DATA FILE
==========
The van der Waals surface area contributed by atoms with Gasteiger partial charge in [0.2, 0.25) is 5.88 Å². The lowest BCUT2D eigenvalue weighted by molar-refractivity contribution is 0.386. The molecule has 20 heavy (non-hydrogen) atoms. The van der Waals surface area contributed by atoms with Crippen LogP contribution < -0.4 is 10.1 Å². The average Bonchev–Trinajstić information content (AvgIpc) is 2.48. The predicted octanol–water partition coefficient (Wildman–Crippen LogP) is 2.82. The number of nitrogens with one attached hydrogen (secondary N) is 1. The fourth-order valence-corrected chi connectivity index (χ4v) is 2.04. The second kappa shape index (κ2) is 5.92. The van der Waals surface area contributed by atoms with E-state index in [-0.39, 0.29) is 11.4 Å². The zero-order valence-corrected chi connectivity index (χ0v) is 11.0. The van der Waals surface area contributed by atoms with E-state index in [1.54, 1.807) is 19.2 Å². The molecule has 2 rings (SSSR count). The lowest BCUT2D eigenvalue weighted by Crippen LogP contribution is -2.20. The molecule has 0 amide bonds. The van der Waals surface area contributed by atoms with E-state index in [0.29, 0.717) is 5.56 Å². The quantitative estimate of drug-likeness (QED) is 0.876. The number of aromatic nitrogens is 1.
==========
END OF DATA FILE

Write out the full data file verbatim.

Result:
The van der Waals surface area contributed by atoms with Gasteiger partial charge in [0.2, 0.25) is 5.88 Å². The lowest BCUT2D eigenvalue weighted by molar-refractivity contribution is 0.386. The molecule has 20 heavy (non-hydrogen) atoms. The van der Waals surface area contributed by atoms with Crippen LogP contribution < -0.4 is 10.1 Å². The average Bonchev–Trinajstić information content (AvgIpc) is 2.48. The predicted octanol–water partition coefficient (Wildman–Crippen LogP) is 2.82. The number of nitrogens with one attached hydrogen (secondary N) is 1. The fourth-order valence-corrected chi connectivity index (χ4v) is 2.04. The second kappa shape index (κ2) is 5.92. The van der Waals surface area contributed by atoms with E-state index in [-0.39, 0.29) is 11.4 Å². The zero-order valence-corrected chi connectivity index (χ0v) is 11.0. The van der Waals surface area contributed by atoms with E-state index in [1.54, 1.807) is 19.2 Å². The molecule has 2 rings (SSSR count). The lowest BCUT2D eigenvalue weighted by Crippen LogP contribution is -2.20. The molecule has 0 amide bonds. The van der Waals surface area contributed by atoms with E-state index in [0.29, 0.717) is 5.56 Å². The quantitative estimate of drug-likeness (QED) is 0.876. The number of aromatic nitrogens is 1.